8 Adaptivity & Control of Resources in Embedded Systems btype acdc out signed data idct2d out in video mbd mba mca motion mv btype mcd parser b btype mv bitstream DDR ra wa wd rd display decoder tex dependence is explicit Local state is retained within actors

9 Adaptivity & Control of Resources in Embedded Systems btype acdc out signed data idct2d out in video mbd mba mca motion mv btype mcd parser b btype mv bitstream DDR ra wa wd rd display decoder tex We could run all actors concurrently, couldn’t we..?

10 Adaptivity & Control of Resources in Embedded Systems …and we’ve got lots of them

11 Adaptivity & Control of Resources in Embedded Systems Isn’t this just function partitioning? - We already do that in C with threads

12 Adaptivity & Control of Resources in Embedded Systems Isn’t this just function partitioning? We haven’t said anything about processor assignment nor thread mapping In fact, we do no need any concurrency (context switches, preemtion etc.) Purely an issue of load balancing! Typical actors are too fine-grain to be mapped to a processor We need to form larger-grain actors

13 Adaptivity & Control of Resources in Embedded Systems btype acdc out signed data idct2d out in video mbd mba mca motion mv btype mcd parser b btype mv bitstream DDR ra wa wd rd display decoder tex Actors are too fine-grain… Sorry… I’m out of them, hang on a sec. Hey guys! Gimme some pixels and motion vectors. Pronto! yeah, yeah … No need to shout! Oh sorry, here you go! Are you crazy? How should I know where to look? And finally, the pixel is served Here, have all you can eat! Would you mind passing me a pixel?

14 Adaptivity & Control of Resources in Embedded Systems Points made so far Compilers have a hard time restructuring C programs –Much of this boils down to dependence analysis –C programs tend to be over-specified Manual optimization is becoming harder –Increasingly complex execution models –Only realistic to fine-tune a tiny fraction of the code

15 Adaptivity & Control of Resources in Embedded Systems Points made so far CAL does not over-specify sequencing of the computations (true data dependence) CAL says nothing at all about –Buffers (size, location, layout, alignment etc.) The FIFOs could use other mechanisms… –Mapping to threads/processors Toolchain has many degrees of freedom –Parallelization and vectorization appear practical –Naive mapping actors→threads inefficient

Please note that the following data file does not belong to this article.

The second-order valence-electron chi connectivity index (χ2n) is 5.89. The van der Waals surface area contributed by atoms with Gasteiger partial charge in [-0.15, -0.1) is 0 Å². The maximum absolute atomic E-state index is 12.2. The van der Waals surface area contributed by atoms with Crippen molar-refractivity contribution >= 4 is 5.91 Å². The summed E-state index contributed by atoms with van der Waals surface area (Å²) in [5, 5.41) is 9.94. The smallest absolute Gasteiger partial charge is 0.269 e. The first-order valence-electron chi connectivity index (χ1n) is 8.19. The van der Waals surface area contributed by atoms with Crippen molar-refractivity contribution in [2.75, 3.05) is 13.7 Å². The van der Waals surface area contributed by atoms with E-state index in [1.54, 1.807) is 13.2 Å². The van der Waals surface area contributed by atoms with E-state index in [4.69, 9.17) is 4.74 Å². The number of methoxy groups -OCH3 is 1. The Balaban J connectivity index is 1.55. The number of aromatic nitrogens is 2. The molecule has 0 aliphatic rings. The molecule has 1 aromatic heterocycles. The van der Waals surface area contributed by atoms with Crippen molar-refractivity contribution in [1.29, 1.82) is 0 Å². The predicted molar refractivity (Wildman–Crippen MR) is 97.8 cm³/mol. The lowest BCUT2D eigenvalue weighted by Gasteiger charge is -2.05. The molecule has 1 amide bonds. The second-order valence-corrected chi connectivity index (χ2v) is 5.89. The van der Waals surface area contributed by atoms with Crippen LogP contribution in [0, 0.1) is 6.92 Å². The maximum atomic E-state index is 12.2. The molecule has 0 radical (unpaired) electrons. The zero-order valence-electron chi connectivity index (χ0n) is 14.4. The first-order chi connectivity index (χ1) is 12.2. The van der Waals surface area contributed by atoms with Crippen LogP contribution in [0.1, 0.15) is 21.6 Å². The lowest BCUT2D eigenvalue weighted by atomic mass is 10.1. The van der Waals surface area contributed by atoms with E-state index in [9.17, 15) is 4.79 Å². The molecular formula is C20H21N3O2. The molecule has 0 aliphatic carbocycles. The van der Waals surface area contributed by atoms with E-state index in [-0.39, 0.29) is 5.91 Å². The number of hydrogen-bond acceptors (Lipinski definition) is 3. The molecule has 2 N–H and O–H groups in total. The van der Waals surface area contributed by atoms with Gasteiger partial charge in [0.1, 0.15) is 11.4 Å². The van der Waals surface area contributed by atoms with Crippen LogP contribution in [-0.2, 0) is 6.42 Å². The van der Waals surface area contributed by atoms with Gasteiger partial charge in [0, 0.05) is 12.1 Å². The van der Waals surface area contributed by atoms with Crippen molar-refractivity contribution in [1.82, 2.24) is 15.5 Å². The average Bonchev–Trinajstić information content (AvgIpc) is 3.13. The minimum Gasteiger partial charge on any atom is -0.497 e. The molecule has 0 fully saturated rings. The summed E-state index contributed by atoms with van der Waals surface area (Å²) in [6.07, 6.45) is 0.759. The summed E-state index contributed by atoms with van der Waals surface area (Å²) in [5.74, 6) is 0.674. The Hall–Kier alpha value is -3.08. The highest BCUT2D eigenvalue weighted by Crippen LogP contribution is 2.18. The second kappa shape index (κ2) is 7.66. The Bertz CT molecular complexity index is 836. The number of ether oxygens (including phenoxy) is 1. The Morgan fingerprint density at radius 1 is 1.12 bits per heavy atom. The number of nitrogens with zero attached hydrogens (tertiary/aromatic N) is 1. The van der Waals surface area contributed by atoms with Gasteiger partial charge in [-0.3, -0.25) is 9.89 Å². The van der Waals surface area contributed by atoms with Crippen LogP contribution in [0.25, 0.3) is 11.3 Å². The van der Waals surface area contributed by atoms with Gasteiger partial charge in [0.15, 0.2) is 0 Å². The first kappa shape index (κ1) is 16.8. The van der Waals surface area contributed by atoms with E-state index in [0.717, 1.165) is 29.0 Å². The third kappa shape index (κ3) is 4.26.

16 Adaptivity & Control of Resources in Embedded Systems Intro SDF DDF Efficient CAL s/w Realization

17 Adaptivity & Control of Resources in Embedded Systems Synchronous Dataflow (SDF) [Lee87] Actors consume and produce a fixed number of tokens in each firing Expressiveness is sacrificed Allows for extensive compile-time analysis –Static scheduling (no risk of deadlock) –Static allocation of buffers (no unbounded buffering) –Possible to reason about performance metrics Possible to generate tight code

18 Adaptivity & Control of Resources in Embedded Systems SDF Example A D ECBF Token rates are shown at input/output ports There may be sources and sinks There may be cycles, but initial tokens (delays) are required to avoid deadlock The “dots” are duplicators 1 1 1

19 Adaptivity & Control of Resources in Embedded Systems Finding a static schedule A D ECBF Non-terminating execution normally assumed We want to repeat the schedule indefinitely Two requirements on such a schedule: –Balanced token production/consumption (consistency) –No deadlock (sufficient delay on cycles)

20 Adaptivity & Control of Resources in Embedded Systems Balance equations A D ECBF (E,F) (E,D) (D,E) (C,E) (B,D) (B,C) (A,B) FEDCBA (E,D) (D,E) (C,E) (B,D) (B,C) (A,B) rFrF rErE rDrD rCrC rBrB rArA = 0 0 0

21 Adaptivity & Control of Resources in Embedded Systems A D ECBF r F = 2n r E = 2n r D = 1n r C = 10n r B = 5n r A = 10n repetitions vector A2A2 A1A1 precedence graph B1B1 B3B3 A A5A5 C5C5 C6C6 D C2C2 C1C1 B2B2 A A3A3 A C3C3 B4B4 B5B5 A A9A9 A A7A7 A C9C9 A C7C7 E2E2 F1F1 F2F2 E1E1 for any positive integer n

22 Adaptivity & Control of Resources in Embedded Systems Constructing a schedule Any topological ordering of the precedence graph is a valid schedule –Fire as soon as enabled A A B C C A A B C C A A B C C E F A A B C C A A B C C D E F –Minimize buffers –Minimize appearances (in looped schedule) (A 2 B C 2 ) 5 E D E F 2 –Other criteria…

23 Adaptivity & Control of Resources in Embedded Systems Code synthesis A A B C C A A B C C A A B C C E F A A B C C A A B C C D E F A B C A C A B C A C E F A … A (A 2 B C 2 ) 5 E D E F 2 for i=1,2,…,5 A for j=1,2 B C E D E F precedence graph also good starting point for multi-processor scheduling algorithms

24 Adaptivity & Control of Resources in Embedded Systems Limitations of the SDF model Fixed token rates ≈ one CAL action only In SDF all tokens must be consumed and produced in a single firing SDF can’t handle conditional actors –Fixed iteration supported by SDF –Data-dependent iteration is not Delays required on feedback loops –CAL actors can use state variables –Avoid reading tokens from loop until tokens produced (e.g. initialization phase) A B fixed iteration